“With evolved streaming technologies and faster mobile broadband, more and more live streaming platforms emerge online and become very popular among the users. From general platforms for streaming everyday life (e.g.,YouNow) or reporting on news events (e.g., Periscope), through platforms for streaming video games (e.g., Twitch) or certain artistic performances (e.g., Picarto), the range of the services became very wide. As in most social media domains and with new developments on the digital market, the question arises whether the new trends also bear new challenges and issues of legal or ethical nature. This study is a systematic literature review of international scientific research on live streaming and potential legal problems (N = 22) conducted in order to pursue this question. It also entails a short review of legal issues with live streaming in Germany, a country with relatively strict consumer laws (e.g., data privacy) as well as first laws aiming at getting better control over the social media companies and users (e.g., Network Enforcement Act). The most prevalent legal domain within research on live streaming are copyright and sports broadcasting laws. The still understudied areas appear to be privacy, personality rights, and youth protection regulations. The most prominent issue within German legal discourse is the classification of live streaming as a telemedia offer or a broadcast, the second one entailing more restrictions and requirements (e.g., a broadcasting license).”

Main Results of the Study

• Analysing and classifying the studies by legal area and context of investigation, it was observed that the predominant legal area in studies involving live streaming is copyright law, followed by broadcasting and data privacy laws, and the main context of investigation is technology (detection systems), followed by E-sports (video games) and Sports broadcasting. In this case, the author concluded that there is a biggest concern on the commercial aspect of live streaming, with regulation and law enforcement being considered important factors to ensure more financial gains. In this context, she highlighted the importance of greater attention on topics related to child abuse detection and control of development-impairing content, taking into account the vulnerability of the younger generation of Internet users. • Particularly in relation to Germany, the study found that broadcasting law, and not copyright law, was the most prominent legal area involving live streaming. In this case, the main question is related to the application of the same regulations created for terrestrial broadcasting (e.g., broadcasting license) to Internet Services Providers, including streamers. Besides that, the study also mentioned other legal areas discussed in the literature or in courts’ debate, such as “copyrights of the video games publishers (e-sports)”; “liability questions in case of re-streams of sports broadcast; and “re-streaming of broadcast”, among others. In her analysis, the author pointed that in her research she did not find any discussions involving the “Interstate Media Treaty”, a new media regulation, which was scheduled to be voted in the spring of 2020. Therefore, she argued that future research should focus on the suitability and impact of this new regulation.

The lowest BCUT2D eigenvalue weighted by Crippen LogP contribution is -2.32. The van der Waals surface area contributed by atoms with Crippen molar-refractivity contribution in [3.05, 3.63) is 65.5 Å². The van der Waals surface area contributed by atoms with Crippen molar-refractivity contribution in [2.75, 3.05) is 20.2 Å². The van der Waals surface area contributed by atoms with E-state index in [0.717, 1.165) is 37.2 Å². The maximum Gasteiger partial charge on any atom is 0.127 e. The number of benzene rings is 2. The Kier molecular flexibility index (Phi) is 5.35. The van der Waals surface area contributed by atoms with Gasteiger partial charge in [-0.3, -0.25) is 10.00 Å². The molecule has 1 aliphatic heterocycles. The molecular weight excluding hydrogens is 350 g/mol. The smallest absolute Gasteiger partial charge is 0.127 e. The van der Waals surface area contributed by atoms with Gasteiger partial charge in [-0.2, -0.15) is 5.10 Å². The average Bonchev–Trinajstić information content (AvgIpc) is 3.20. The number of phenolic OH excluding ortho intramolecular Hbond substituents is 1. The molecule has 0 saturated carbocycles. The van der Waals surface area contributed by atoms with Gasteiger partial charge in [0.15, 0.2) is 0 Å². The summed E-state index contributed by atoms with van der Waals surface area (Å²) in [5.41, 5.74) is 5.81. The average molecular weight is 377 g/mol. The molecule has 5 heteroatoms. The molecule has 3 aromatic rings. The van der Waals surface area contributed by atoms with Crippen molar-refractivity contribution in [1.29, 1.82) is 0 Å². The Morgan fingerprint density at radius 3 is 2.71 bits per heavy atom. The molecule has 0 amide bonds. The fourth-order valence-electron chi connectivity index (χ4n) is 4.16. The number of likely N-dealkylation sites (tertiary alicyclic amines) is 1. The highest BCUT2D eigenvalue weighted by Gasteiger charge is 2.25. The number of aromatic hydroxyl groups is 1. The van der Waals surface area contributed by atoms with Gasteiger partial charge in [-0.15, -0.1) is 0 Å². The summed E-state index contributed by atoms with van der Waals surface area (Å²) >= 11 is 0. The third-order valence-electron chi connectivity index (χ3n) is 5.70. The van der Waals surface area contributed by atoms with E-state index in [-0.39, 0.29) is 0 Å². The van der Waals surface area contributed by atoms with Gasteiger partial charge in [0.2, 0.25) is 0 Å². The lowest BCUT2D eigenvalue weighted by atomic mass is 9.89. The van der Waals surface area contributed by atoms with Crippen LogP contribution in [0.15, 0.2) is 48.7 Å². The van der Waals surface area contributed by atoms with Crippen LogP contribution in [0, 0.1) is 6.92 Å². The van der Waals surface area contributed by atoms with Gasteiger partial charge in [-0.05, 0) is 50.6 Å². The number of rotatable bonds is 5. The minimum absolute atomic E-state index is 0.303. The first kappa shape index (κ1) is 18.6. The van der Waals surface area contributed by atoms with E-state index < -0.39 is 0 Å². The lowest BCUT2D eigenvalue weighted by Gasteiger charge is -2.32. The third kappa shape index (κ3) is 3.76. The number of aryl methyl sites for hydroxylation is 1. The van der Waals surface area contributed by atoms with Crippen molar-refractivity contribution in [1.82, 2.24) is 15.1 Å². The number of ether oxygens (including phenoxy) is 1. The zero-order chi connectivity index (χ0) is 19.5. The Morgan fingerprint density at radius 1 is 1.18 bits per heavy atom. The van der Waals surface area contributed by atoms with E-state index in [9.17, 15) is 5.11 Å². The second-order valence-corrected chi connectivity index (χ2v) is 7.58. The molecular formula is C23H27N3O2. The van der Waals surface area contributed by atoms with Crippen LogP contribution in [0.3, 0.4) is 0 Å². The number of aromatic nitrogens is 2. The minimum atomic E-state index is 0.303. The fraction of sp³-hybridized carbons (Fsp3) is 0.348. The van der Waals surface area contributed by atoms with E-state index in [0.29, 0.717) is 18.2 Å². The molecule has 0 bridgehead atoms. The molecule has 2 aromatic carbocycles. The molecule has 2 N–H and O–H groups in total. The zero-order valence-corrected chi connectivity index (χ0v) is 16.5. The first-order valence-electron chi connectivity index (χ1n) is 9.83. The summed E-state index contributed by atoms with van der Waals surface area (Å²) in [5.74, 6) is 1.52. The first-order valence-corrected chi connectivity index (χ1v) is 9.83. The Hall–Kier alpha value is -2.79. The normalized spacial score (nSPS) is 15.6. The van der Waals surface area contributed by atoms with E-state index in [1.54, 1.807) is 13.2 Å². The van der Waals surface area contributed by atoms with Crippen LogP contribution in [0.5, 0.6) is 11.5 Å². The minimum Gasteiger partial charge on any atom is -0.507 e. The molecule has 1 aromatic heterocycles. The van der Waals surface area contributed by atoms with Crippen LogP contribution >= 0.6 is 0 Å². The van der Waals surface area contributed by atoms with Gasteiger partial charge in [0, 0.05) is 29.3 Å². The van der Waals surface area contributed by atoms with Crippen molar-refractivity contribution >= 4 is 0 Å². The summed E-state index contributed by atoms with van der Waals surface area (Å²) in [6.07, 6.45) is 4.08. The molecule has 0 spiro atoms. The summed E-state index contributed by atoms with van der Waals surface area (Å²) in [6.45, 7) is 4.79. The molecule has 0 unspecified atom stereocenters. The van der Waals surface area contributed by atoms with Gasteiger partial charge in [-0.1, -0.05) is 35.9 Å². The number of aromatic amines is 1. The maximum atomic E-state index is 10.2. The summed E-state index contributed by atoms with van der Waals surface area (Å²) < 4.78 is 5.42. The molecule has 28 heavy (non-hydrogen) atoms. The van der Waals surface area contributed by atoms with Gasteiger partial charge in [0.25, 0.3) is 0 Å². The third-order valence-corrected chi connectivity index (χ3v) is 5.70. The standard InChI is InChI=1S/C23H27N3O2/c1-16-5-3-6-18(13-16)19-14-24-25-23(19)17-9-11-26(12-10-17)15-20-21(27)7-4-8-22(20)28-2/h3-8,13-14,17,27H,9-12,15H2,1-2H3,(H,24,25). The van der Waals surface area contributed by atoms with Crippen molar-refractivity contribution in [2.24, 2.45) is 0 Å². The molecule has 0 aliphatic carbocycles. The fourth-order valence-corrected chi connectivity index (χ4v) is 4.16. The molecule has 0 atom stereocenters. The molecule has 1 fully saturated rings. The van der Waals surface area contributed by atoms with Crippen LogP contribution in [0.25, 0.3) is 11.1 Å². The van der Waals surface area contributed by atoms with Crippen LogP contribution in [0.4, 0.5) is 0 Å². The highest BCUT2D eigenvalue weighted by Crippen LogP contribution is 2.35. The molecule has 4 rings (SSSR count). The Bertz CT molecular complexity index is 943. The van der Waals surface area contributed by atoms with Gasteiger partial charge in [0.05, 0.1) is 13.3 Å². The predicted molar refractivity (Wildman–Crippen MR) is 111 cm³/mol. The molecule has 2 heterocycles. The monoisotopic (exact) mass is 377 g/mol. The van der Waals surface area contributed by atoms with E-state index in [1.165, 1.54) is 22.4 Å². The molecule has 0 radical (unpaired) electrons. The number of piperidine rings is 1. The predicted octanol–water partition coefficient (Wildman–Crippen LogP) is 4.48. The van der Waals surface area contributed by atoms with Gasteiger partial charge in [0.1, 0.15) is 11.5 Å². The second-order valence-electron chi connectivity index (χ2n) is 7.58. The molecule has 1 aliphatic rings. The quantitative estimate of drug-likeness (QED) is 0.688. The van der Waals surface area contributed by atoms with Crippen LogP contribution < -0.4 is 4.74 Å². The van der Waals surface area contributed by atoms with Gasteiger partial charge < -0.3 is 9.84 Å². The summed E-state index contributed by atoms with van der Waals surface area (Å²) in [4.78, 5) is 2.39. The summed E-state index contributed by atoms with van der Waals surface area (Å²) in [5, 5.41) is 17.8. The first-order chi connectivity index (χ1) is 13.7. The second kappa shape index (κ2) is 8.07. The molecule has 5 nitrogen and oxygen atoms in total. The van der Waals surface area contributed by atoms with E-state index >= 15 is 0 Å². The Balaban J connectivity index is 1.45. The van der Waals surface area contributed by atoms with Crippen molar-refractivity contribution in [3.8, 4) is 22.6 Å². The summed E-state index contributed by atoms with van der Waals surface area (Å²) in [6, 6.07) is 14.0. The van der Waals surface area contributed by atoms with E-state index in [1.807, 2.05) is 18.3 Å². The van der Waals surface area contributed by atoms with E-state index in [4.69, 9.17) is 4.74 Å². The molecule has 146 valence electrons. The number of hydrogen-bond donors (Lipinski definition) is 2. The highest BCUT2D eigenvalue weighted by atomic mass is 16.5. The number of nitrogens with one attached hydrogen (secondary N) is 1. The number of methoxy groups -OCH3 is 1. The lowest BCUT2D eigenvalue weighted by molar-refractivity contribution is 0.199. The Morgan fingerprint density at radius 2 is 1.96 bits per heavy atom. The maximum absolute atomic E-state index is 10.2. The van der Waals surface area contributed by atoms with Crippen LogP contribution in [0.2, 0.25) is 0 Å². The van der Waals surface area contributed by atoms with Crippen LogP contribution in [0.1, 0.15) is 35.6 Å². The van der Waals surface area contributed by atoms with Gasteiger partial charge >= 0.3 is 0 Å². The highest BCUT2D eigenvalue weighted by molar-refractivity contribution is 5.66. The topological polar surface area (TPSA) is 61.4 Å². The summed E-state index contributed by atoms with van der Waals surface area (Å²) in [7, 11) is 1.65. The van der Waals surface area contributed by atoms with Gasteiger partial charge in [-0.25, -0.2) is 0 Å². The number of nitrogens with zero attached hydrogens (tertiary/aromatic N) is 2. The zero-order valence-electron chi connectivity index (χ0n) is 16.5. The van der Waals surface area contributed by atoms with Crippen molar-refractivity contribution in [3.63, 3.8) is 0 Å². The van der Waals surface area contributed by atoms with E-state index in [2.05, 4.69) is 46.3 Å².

Policy Implications as Stated By Author

The study does not make any specific policy recommendations


Coverage of Study

Coverage of Fundamental Issues
Issue Included within Study
Relationship between protection (subject matter/term/scope) and supply/economic development/growth/welfare
Relationship between creative process and protection - what motivates creators (e.g. attribution; control; remuneration; time allocation)?
Harmony of interest assumption between authors and publishers (creators and producers/investors)
Effects of protection on industry structure (e.g. oligopolies; competition; economics of superstars; business models; technology adoption)
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Understanding consumption/use (e.g. determinants of unlawful behaviour; user-generated content; social media)
Green-tick.png
Coverage of Evidence Based Policies
Issue Included within Study
Nature and Scope of exclusive rights (hyperlinking/browsing; reproduction right)
Exceptions (distinguish innovation and public policy purposes; open-ended/closed list; commercial/non-commercial distinction)
Mass digitisation/orphan works (non-use; extended collective licensing)
Licensing and Business models (collecting societies; meta data; exchanges/hubs; windowing; crossborder availability)
Fair remuneration (levies; copyright contracts)
Enforcement (quantifying infringement; criminal sanctions; intermediary liability; graduated response; litigation and court data; commercial/non-commercial distinction; education and awareness)
Green-tick.png

Datasets